By Doyle McManus
The COVID-19 pandemic has claimed more than 228,000 lives and thrown the global economy into chaos. It’s making the world more dangerous, too.
In the Middle East, Iranian gunboats have harassed US warships in the Arabian Gulf, and Iranian-backed militias have attacked US bases in Iraq.
After World War I ended in 1918, with an influenza pandemic similar to the coronavirus, no joint recovery effort was launched. Nations went their own way, embracing nationalist politics and protectionist economics, and the next global cataclysm soon followed.
In Asia, China has continued its drive to take control of the South China Sea, sinking a Vietnamese fishing boat and sending an oil survey ship into Malaysian waters. North Korea, which hates to be overlooked, has fired off missiles and remained strangely silent about rumours that its leader, Kim Jong UN, was dying.
Even Russia, with its own surge of coronavirus cases, has resumed buzzing US and Nato aircraft over the Baltic and Mediterranean seas.
A distracted world
“You’re definitely seeing a time when these countries see an opening to do things that we would normally combat instantly — both rhetorically and perhaps militarily — when we’re off-balance,” said John McLaughlin, a former acting director of the CIA.
“I’m sure they all consider us not only distracted, but militarily less adroit right now than we normally would be,” he said in a recent podcast.
Not surprisingly, Trump administration officials insist they’re not distracted, although the nation’s medical and economic catastrophes have understandably taken most of their attention.
President Donald Trump responded to Iran’s recent actions with a bellicose tweet, saying he had instructed the Navy “to shoot down and destroy any and all Iranian gunboats if they harass our ships at sea.” Pentagon officials said a tweet is not an order, and they have not changed their rules of engagement, which allow US ships to fire in self-defence.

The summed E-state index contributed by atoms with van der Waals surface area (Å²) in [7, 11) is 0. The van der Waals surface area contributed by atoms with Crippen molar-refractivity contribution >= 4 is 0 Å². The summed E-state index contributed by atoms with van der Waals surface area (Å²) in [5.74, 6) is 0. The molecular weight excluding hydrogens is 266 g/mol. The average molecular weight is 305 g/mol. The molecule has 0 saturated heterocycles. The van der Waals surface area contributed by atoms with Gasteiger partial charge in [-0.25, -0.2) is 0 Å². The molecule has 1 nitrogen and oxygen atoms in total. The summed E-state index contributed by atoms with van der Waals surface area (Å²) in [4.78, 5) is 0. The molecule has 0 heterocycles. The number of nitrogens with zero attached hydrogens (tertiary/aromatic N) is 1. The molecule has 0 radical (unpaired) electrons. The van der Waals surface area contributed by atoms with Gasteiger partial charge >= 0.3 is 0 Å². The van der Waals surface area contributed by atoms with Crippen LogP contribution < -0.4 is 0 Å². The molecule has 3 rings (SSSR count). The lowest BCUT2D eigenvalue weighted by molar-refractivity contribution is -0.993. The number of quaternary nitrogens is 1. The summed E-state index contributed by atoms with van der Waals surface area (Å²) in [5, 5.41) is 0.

The US Navy recently said it sent three warships into the South China Sea to reinforce freedom of navigation, a long-standing Pentagon mission in the resource-rich, strategically crucial region.
But only one country has an aircraft carrier operating in the western Pacific now, and it’s China. The two US carriers in the region were confined to port after crew members were stricken with COVID-19: the Theodore Roosevelt in Guam and the Ronald Reagan in Japan.
With the contagion spreading on land and sea, the economy in free fall and unrelenting chaos in the White House, why would anyone be distracted?
The long-term effects of the pandemic look even more alarming: a global depression that could persist for years, more failed states and unremitting big-power competition.
China has been trying to win friends and escape blame for the novel coronavirus’ origin by doling out aid and medical supplies in an effort so heavy-handed it has created a backlash in some countries. But don’t take any comfort in that. America’s shambolic response to the crisis has put a huge dent in its global image as a competent cutting-edge nation.
The United States and China “are two extremes, neither of which can be a model for Europe,” German Foreign Minister Heiko Maas told local reporters, an extraordinary statement from a US ally that American democracy looks no better than Chinese authoritarianism.
Now add one more problem: a global leadership vacuum. Unlike during most major international crises of the postwar world, this time the US president has gone missing. –GN